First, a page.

Icelandair Group expects to start its recovery ramp-up in the second quarter of 2021, but its conservative approach will not return the operator to pre-crisis levels until 2024.
The company has detailed its position to potential investors as it prepares for a share offering intended to raise IcKr20 billion ($148 million), and up to IcKr23 billion in the event of oversubscription.
This figure is lower than the IcKr30 billion originally envisioned, and for which the company had obtained shareholder approval in May.
Icelandair Group says measures it has put in place have since left the company “stronger” than it had been at the time of this approval.
The measures have included collective agreements with personnel, concessions with creditors and vendors, and a deal to restructure its Boeing 737 Max order.
Icelandair has also managed to maintain a limited – but profitable – schedule over the summer season, while it has also benefited from cargo and leasing services despite the crisis.
The company’s approval for the IcKr30 billion capital increase expires on 1 September, and it is to seek renewed support on 9 September for the revised proposal.
Iceland’s government has agreed to provide the company with a guarantee for a credit facility of up to $120 million. This will depend on a successful share offering as well as parliamentary approval.
The company is plotting a recovery which estimates capacity will return to 2018 levels – the last year before Icelandair was affected by the 737 Max grounding and the pandemic crisis – in 2024.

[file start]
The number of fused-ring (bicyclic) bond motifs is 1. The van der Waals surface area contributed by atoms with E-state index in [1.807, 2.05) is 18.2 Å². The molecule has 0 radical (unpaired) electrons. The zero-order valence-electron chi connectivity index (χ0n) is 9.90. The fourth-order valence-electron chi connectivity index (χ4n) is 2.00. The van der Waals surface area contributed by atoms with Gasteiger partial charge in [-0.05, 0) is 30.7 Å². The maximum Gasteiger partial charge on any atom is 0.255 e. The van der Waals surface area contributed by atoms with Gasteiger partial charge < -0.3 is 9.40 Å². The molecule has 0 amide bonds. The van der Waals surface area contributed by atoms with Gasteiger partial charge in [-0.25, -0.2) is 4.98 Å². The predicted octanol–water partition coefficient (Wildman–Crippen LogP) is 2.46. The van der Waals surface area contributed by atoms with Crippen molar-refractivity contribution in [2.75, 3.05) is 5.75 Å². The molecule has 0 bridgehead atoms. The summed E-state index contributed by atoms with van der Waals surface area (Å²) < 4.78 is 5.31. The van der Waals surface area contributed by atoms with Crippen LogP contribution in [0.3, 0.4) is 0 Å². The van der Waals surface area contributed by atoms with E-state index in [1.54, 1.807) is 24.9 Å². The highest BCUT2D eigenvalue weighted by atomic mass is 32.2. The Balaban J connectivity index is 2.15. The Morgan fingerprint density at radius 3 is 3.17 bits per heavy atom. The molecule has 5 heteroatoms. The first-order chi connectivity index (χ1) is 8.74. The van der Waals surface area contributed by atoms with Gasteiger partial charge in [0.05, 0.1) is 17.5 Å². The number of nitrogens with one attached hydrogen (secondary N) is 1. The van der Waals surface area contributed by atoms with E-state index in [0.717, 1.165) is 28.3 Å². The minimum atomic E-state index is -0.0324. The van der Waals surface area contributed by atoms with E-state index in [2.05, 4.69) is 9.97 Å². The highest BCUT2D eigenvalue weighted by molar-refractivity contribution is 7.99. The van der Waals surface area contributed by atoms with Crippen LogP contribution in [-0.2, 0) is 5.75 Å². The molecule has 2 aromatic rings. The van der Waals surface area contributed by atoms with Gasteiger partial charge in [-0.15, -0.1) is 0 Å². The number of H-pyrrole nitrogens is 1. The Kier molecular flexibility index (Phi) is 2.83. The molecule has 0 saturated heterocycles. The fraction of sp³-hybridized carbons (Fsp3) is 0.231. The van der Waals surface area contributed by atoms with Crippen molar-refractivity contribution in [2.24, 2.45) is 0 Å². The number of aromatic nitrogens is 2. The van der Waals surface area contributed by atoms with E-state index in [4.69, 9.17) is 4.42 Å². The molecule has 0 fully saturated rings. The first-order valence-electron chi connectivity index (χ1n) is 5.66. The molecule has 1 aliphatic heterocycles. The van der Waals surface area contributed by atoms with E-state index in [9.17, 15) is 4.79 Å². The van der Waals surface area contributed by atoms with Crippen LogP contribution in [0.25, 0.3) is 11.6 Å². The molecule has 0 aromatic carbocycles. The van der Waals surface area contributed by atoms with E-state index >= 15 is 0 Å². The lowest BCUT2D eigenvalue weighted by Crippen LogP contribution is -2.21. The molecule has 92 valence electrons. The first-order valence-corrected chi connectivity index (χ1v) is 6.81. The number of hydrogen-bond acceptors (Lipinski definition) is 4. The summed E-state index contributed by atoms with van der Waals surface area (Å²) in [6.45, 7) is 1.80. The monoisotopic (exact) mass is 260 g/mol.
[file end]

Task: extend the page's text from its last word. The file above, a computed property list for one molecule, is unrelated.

Ten outstanding 737 Max orders will be cut to six, with three scheduled to arrive over winter 2020-21 and the other three in winter 2021-22. The airline says it expects Max recertification in the fourth quarter of this year.
Icelandair projects that, by 2024, it will restore its fleet to 34 aircraft. It will have a total of 12 737 Max jets, and four Boeing 767s, but will have halved its 757 fleet to 13 compared with 2018. The airline also indicates it will have five other aircraft, but has not indicated the type.
It says it does not require any additional aircraft commitments until 2024, but states that it has been exploring several options regarding long-term 757 replacement – including additional 737s or Airbus A320s.
The carrier conservatively estimates it will transport 1.4 million passengers in 2021, but indicates that this could more than double if a faster recovery takes hold. It stresses that it has the flexibility to cope with a quicker ramp-up.
But the company says that it still expects the overall restoration of passenger numbers to take four years to materialise, and predicts 4.5 million in 2024.
Icelandair Group puts the direct one-off cost effect of the pandemic for 2020 at $210 million, including $123 million of impairment and $47 million in fuel hedges, plus $43 million in redundancy expenses and a $28 million precautionary reserve of Boeing 757 engine life.
But it says the overall negative effect of the crisis on its full-year 2020 results will be “much higher” than this figure.